My son had so much to offer, says murdered police officer's mother
Nuala Kerr urges public to ‘stand up and be counted’
The devastated mother of a policeman murdered in a car bomb has urged other Catholics not to be put off from joining the PSNI.
Constable Ronan Kerr was killed in Omagh on Saturday when a device blew up under his vehicle as he left to go to work.
Neighbours tried to help the stricken officer after hearing the explosion, but his car burst into flames and he was trapped inside.
Eyewitnesses said a number of people desperately fought to extinguish the fire before tending to the mortally-wounded policeman, who died at the scene.
Yesterday, as others were celebrating Mother’s Day, grieving Nuala Kerr paid a heartfelt tribute to her 25-year-old son.
“He was a wonderful son and brother, always had a smile and a helping hand for everyone,” she said.
“It's a sad day for our community. Ronan was a valued member and he had so much to offer.
“This is at a time when we are striving for a neutral police force for the good of our country, and I urge all Catholic members not to be deterred.
“We all need to stand up and be counted and to strive for equality. We don't want to go back into the dark days again of fear and terror.”
Constable Kerr, who was originally from Beragh, Co Tyrone, died outside the house he shared with two friends — two miles away from the scene of the Omagh bomb in 1998.
That atrocity killed 29 men, women and children and put the Co Tyrone town on the world map for all the wrong reasons.
Constable Kerr's identity had been withheld until his brother, Cathair, who was en route from Australia, could be informed, although it is understood he discovered via the social networking site Facebook that Ronan had been killed.
Yesterday, Cathair posted a tribute to his brother on the micro-blogging website Twitter.
It read: “Ronan Kerr — Rest in Peace my beloved brother. The best brother anyone could wish for. I hope dad is there to meet you at heaven’s gates.”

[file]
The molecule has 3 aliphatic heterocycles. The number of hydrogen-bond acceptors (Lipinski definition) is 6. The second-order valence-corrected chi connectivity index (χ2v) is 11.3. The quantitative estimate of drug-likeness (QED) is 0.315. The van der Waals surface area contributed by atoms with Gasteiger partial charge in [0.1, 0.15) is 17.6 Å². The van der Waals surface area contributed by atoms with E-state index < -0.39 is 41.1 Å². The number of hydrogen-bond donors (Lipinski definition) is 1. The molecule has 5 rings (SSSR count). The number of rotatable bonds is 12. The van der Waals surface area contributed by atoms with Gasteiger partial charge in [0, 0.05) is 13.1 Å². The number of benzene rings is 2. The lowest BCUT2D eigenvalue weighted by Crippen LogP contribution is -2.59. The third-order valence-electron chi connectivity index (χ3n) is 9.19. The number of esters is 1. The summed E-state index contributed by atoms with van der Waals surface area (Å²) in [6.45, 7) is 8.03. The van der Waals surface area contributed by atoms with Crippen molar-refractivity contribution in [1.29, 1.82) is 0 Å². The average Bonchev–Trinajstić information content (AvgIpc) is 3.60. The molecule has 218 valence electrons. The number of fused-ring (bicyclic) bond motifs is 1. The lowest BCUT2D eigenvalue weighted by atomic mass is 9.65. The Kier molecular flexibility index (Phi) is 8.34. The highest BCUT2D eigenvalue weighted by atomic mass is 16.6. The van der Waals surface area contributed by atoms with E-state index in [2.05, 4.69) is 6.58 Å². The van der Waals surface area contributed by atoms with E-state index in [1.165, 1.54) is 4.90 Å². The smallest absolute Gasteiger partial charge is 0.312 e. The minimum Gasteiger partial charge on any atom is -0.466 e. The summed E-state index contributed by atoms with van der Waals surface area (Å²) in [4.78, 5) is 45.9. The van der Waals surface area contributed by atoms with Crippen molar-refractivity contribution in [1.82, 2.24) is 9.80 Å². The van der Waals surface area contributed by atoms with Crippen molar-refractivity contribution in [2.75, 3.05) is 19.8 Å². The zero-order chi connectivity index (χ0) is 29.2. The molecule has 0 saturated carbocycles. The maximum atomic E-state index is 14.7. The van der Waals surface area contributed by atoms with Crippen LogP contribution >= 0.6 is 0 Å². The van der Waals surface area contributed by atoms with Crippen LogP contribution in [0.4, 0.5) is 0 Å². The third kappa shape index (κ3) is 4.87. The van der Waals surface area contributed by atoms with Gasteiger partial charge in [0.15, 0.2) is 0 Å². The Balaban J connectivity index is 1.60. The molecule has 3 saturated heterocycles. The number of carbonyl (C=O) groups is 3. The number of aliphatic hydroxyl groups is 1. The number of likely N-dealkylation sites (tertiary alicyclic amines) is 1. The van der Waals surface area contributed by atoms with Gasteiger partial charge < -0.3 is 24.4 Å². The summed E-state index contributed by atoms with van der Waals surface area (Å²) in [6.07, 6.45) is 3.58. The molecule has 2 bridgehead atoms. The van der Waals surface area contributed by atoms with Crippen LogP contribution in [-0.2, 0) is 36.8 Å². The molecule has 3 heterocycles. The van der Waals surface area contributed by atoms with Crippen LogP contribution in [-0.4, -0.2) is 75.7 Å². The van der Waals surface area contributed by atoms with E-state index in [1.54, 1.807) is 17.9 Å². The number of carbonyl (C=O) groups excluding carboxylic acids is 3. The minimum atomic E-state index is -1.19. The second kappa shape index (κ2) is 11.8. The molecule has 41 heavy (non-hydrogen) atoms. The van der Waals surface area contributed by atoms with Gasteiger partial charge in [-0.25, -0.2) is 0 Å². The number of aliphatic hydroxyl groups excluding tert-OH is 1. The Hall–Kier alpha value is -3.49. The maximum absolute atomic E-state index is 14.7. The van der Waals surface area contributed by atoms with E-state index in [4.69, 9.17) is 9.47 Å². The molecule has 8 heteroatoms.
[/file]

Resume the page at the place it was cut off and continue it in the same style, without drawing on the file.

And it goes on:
A close family friend described Ronan’s death as a “nightmare scenario” for the family, who lost husband and father, Brian, two years ago to cancer.
Ulster Unionist councillor Ross Hussey added: “They are coming to terms with it as best they can under the circumstances.”
Last night, no-one had been arrested in connection with the incident and the police appealed for the public to come forward with information. No group has yet claimed responsibility for the car bomb attack, although there are reports that it was masterminded by a gang of former Provisional IRA activists.
Senior security sources said the group, which is based in east Tyrone and comprises local Real IRA members, operates almost as a freelance outfit.
A minute's silence was held in Constable Kerr's memory at a Tyrone GAA (Gaelic Athletic Association) match on Sunday, as he was a keen Tyrone fan and GAA member.
A wake for Constable Kerr is under way and the funeral is expected to take place in the next couple of days.
Nuala Kerr’s statement in full
“On behalf of myself, Ronan's mum, his two brothers Cathair and Aaron and loving sister Dairine we would like to pay a special tribute to Ronan.
“He was a wonderful son and brother, always had a smile and a helping hand for everyone. He had all the attributes of a great police officer — fair, empathetic, intelligent, humourous, a great communicator and loyal to all who knew him. And he just loved his work.
“I would like to appeal to the wider public for any information, no matter how small, about this callous crime.